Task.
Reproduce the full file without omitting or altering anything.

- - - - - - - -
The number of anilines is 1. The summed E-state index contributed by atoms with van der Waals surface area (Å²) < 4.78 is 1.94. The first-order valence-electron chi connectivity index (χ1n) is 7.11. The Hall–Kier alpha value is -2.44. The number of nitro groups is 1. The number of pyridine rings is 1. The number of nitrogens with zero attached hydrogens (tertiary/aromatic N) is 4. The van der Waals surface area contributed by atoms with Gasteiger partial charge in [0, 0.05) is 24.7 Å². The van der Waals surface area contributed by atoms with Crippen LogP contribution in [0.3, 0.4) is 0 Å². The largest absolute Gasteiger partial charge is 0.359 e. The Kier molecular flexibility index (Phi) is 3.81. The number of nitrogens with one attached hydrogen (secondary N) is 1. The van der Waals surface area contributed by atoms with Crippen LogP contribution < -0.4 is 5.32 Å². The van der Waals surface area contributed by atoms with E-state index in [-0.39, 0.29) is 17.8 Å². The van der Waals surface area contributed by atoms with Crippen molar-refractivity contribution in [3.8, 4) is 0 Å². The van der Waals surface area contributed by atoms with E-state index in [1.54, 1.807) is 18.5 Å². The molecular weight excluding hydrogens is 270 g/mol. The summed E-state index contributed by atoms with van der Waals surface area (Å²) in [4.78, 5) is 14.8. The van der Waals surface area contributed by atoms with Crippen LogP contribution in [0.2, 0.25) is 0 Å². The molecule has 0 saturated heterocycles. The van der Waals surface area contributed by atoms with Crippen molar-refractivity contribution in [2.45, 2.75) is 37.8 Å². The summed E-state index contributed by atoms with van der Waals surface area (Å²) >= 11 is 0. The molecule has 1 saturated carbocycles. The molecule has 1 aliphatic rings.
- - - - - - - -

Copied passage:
The number of anilines is 1. The summed E-state index contributed by atoms with van der Waals surface area (Å²) < 4.78 is 1.94. The first-order valence-electron chi connectivity index (χ1n) is 7.11. The Hall–Kier alpha value is -2.44. The number of nitro groups is 1. The number of pyridine rings is 1. The number of nitrogens with zero attached hydrogens (tertiary/aromatic N) is 4. The van der Waals surface area contributed by atoms with Gasteiger partial charge in [0, 0.05) is 24.7 Å². The van der Waals surface area contributed by atoms with Crippen LogP contribution in [0.3, 0.4) is 0 Å². The largest absolute Gasteiger partial charge is 0.359 e. The Kier molecular flexibility index (Phi) is 3.81. The number of nitrogens with one attached hydrogen (secondary N) is 1. The van der Waals surface area contributed by atoms with Crippen LogP contribution < -0.4 is 5.32 Å². The van der Waals surface area contributed by atoms with E-state index in [-0.39, 0.29) is 17.8 Å². The van der Waals surface area contributed by atoms with Crippen molar-refractivity contribution in [3.8, 4) is 0 Å². The van der Waals surface area contributed by atoms with E-state index in [1.54, 1.807) is 18.5 Å². The molecular weight excluding hydrogens is 270 g/mol. The summed E-state index contributed by atoms with van der Waals surface area (Å²) in [4.78, 5) is 14.8. The van der Waals surface area contributed by atoms with Crippen LogP contribution in [0.2, 0.25) is 0 Å². The molecule has 0 saturated heterocycles. The van der Waals surface area contributed by atoms with Crippen molar-refractivity contribution in [2.45, 2.75) is 37.8 Å². The summed E-state index contributed by atoms with van der Waals surface area (Å²) >= 11 is 0. The molecule has 1 saturated carbocycles. The molecule has 1 aliphatic rings.